Article Publish Status: FREE
Abstract Title:

Antihyperglycemic and antinociceptive activity evaluation of 'khoyer' prepared from boiling the wood of Acacia catechu in water.

Abstract Source:

Afr J Tradit Complement Altern Med. 2013 ;10(4):1-5. Epub 2013 May 16. PMID: 24146493

Abstract Author(s):

Mohammed Rahmatullah, Maraz Hossain, Arefin Mahmud, Nahida Sultana, Sheikh Mizanur Rahman, Mohammad Rashedul Islam, Mujiba Salma Khatoon, Sharmin Jahan, Fatema Islam

Article Affiliation:

Mohammed Rahmatullah


'Khoyer' is prepared by boiling the wood of Acacia catechu in water and then evaporating the resultant brew. The resultant hard material is powdered and chewed with betel leaves and lime with or without tobacco by a large number of the people of Bangladesh as an addictive psycho-stimulating and euphoria-inducing formulation. There are folk medicinal claims that khoyer helps in the relief of pain and is also useful to diabetic patients to maintain normal sugar levels. Thus far no scientific studies have evaluated the antihyperglycemic and antinociceptive effects of khoyer. The present study was carried out to evaluate the possible glucose tolerance efficacy of methanolic extracts of khoyer using glucose-induced hyperglycemic mice, and antinociceptive effects with acetic acid-induced gastric pain models in mice. In antihyperglycemic activity tests, the extract at different doses was administered one hour prior to glucose administration and blood glucose level was measured after two hours of glucose administration (p.o.) using glucose oxidase method. The statistical data indicated the significant oral hypoglycemic activity on glucose-loaded mice at all doses of the extracts tested. Maximum anti-hyperglycemic activity was shown at 400 mg extract per kg body weight, which was less than that of a standard drug, glibenclamide (10 mg/kg body weight). In antinociceptive activity tests, the extract also demonstrated a dose-dependent significant reduction in the number of writhing induced in mice through intraperitoneal administration of acetic acid. Maximum antinociceptive activity was observed at a dose of 400 mg extract per kg body weight, which was greater than that of a standard antinociceptive drug, aspirin, when administered at a dose of 400 mg per kg body weight. The results validate the folk medicinal use of the plant for reduction of blood sugar in diabetic patients, as well as the folk medicinal use for alleviation of pain.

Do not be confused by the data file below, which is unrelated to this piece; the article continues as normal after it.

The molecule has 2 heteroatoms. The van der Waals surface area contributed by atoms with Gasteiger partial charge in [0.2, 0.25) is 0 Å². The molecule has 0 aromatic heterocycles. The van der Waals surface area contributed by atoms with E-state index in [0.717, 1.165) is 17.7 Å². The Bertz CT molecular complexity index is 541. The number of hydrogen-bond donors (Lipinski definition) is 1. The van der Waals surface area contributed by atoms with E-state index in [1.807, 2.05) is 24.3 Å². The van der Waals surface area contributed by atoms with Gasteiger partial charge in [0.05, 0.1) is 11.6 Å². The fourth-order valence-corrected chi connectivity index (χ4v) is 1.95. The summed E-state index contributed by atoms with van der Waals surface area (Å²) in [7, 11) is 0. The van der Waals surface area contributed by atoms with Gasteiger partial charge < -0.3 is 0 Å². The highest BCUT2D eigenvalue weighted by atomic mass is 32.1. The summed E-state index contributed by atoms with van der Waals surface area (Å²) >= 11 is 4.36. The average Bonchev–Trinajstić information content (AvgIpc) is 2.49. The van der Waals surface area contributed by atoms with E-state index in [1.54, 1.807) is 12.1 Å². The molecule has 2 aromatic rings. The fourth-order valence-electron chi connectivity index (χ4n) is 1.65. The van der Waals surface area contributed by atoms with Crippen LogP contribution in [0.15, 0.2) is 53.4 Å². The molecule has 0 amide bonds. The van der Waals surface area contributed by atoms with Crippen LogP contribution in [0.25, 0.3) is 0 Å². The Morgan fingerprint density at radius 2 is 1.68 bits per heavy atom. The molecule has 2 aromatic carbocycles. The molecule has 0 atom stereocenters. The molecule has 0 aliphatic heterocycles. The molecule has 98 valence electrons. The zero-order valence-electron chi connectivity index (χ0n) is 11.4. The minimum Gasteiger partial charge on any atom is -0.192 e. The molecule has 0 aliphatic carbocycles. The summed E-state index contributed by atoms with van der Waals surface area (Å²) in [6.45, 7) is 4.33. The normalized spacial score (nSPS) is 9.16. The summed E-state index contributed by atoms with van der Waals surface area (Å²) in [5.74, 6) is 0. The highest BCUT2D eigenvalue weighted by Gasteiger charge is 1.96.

Study Type : Animal Study

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